Another woman falls victim | Inquirer Opinion

Another woman falls victim

/ 10:52 PM March 25, 2013

We denounce the killing of Cristina Jose, the latest victim of extrajudicial killing under the Aquino administration. Jose was one of the leaders of Barug Katawhan (People Stand Up), an organization of Typhoon “Pablo” victims in Davao Oriental, that led a protest action at the Department of Social Welfare and Development office in Davao City. Jose was killed by three men who were aboard a motorcycle, four days before the world commemorated International Women’s Day last March 8.

Jose is the first woman victim of extrajudicial killing documented by Karapatan this year, and the 18th, including four minors, since President Aquino took office in 2010.

What happened to Jose is part of the Aquino administration’s nonstop victimization of the people. It seems that the government will not stop until all those who are opposed to its antipeople acts are dead.

Jose, also a Bayan Muna member and barangay kagawad (village councilor) of Barangay Binondo, Bagangga, Davao Oriental, was shot on the left side of her back. The bullet exited through her right breast. Members of the 67th Infantry Battalion of the Philippine Army (Ibpa) deployed in the area branded Jose as “kagawad ng mga NPA” (councilor of the New People’s Army). Before she was killed, she received death threats. Prior to the killing, in January 2013, the 67th Ibpa conducted military operations in Jose’s community, after which Jose helped human rights teams of Karapatan to investigate the reported cases of harassment against residents/civilians.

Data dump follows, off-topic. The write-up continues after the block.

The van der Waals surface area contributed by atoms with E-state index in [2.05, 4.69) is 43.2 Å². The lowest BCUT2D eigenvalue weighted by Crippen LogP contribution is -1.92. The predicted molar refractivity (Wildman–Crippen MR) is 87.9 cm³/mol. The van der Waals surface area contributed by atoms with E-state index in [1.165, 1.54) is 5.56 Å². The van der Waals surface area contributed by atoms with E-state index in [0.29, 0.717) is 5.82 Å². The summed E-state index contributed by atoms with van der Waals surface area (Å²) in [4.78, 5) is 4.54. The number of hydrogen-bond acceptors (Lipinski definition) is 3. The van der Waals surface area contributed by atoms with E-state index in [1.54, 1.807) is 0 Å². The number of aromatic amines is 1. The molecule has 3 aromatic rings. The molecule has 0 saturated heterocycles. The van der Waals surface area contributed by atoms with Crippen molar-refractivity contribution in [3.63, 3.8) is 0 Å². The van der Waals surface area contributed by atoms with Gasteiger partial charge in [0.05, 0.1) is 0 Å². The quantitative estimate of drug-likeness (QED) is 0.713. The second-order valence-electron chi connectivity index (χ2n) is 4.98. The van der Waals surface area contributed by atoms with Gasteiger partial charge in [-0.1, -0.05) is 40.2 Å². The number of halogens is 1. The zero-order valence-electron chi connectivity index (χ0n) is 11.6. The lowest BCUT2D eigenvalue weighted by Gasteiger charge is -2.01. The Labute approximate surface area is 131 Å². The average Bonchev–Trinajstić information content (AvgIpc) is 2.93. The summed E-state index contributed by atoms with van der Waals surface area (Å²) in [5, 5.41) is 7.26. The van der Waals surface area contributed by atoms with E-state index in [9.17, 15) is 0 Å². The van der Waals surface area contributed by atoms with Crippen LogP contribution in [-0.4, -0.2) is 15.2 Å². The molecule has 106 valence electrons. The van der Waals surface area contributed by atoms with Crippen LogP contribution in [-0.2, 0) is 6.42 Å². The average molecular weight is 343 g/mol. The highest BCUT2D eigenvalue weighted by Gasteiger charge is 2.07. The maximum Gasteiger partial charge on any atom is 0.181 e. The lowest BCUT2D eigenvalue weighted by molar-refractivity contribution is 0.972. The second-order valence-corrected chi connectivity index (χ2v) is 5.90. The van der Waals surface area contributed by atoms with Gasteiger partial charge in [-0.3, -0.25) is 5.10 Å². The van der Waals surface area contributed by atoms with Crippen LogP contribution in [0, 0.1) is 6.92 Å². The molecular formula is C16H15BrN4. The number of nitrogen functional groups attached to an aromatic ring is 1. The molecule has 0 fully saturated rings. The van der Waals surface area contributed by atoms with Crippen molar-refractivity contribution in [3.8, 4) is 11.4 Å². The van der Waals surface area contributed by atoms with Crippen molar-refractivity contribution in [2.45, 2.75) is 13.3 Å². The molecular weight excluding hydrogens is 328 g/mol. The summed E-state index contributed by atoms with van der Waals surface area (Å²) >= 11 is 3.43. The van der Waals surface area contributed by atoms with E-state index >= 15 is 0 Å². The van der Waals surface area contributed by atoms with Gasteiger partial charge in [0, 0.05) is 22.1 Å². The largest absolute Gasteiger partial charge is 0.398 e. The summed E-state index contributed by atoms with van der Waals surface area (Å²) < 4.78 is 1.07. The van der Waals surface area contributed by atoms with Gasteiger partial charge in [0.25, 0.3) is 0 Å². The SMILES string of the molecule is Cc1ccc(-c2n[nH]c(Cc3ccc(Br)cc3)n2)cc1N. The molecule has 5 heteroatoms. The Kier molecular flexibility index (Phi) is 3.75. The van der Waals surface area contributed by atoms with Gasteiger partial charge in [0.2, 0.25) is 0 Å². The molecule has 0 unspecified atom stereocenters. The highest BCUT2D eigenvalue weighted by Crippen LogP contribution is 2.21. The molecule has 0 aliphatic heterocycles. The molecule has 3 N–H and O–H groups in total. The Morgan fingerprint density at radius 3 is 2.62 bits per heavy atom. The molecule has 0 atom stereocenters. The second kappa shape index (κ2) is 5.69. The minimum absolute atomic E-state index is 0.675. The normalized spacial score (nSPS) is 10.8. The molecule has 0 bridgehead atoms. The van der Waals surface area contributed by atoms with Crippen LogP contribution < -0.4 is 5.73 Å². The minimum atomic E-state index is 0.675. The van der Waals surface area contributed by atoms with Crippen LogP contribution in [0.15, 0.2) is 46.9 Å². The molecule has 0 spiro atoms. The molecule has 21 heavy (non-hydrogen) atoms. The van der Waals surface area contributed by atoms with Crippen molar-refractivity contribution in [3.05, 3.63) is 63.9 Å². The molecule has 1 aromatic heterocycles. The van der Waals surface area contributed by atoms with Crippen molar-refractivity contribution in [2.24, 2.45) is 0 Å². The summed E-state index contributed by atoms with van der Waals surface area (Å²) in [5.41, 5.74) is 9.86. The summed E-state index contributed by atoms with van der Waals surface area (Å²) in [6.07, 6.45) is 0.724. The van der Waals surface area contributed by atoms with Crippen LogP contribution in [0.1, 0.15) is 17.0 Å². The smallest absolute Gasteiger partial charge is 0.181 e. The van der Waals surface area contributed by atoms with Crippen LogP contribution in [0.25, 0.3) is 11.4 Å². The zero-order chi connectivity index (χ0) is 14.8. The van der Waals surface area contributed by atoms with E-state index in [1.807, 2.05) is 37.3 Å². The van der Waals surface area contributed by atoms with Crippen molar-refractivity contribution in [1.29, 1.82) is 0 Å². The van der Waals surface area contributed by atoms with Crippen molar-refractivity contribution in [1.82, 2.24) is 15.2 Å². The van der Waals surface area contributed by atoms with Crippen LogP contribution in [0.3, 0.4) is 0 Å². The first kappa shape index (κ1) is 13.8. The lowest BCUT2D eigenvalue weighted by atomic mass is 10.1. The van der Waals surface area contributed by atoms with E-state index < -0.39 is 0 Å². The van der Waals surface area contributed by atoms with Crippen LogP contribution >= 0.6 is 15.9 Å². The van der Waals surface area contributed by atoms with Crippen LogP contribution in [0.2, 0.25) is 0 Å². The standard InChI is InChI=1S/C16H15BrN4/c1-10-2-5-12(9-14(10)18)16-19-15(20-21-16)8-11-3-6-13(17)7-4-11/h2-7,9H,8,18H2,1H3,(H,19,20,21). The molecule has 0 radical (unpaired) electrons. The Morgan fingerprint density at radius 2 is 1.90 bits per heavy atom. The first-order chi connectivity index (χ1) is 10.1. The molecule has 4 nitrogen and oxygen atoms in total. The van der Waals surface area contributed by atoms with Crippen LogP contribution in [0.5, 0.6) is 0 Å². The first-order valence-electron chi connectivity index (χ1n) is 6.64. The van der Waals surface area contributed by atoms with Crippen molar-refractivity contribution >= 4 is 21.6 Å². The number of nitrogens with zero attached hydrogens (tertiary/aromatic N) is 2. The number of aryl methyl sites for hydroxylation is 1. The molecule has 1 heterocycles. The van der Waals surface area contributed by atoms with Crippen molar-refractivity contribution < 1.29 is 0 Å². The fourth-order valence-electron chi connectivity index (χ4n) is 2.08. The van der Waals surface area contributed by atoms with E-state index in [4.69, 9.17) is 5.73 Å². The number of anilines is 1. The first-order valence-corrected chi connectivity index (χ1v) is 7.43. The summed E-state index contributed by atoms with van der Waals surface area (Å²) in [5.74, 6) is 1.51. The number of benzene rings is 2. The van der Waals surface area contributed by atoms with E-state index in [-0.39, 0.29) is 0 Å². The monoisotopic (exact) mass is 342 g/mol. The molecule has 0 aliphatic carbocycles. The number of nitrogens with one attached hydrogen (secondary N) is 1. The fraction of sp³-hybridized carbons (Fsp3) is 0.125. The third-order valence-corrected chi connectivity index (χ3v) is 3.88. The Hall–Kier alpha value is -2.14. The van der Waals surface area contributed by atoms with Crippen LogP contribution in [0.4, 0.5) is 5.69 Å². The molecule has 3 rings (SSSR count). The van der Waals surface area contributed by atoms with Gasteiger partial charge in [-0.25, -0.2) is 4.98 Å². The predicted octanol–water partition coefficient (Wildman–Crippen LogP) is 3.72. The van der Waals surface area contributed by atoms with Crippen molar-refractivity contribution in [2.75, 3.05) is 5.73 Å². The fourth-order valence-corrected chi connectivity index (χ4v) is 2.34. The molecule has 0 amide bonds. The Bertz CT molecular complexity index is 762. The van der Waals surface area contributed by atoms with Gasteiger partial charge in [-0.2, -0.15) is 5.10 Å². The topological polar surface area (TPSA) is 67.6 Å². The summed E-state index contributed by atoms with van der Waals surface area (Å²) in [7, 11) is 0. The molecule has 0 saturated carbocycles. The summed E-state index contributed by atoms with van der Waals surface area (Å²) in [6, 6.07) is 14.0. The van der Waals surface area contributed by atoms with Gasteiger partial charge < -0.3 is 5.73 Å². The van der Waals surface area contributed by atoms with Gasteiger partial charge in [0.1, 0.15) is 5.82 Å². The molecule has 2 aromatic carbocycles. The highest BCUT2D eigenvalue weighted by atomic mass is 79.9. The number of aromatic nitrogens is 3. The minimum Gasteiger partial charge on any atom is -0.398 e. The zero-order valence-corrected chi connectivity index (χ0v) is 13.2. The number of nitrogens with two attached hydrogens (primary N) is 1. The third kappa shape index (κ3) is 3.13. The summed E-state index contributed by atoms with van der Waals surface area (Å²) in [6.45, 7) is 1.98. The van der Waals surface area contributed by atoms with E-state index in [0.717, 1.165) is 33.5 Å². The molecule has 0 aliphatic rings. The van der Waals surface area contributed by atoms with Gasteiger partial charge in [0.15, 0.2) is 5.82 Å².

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The people in Davao Oriental are victims of the government’s pro-foreign business policy, neglect and incompetence. The government has opened up our country’s resources to big foreign businesses, such as mining and agribusiness, a move that has made poor communities vulnerable to disasters such as the supertyphoon Pablo, which washed out the people’s already insufficient sources of income.

The government’s callousness to the people’s situation is also manifested in the way the DSWD has deprived typhoon victims of their supply of relief goods, even as some of its officials are profiting from overpriced projects such as the bunkhouses for the victims. When people demand food, they get killed.

Women human rights defenders are also being jailed because of trumped-up charges. There are currently 33 women political prisoners in government jails. These women are mostly those who exercised their right to get involved in political and socioeconomic struggles of the people. Yet, the government sees them as enemies and they often become victims of human rights violations.

If President Aquino thinks people will be pacified through intensified state terror, he is mistaken. More women will assert their rights and demand justice.

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—KIRI DALENA,

convenor, Tanggol Bayi,

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TAGS: DSWD, Extrajudicial Killing, Government, justice, Rights

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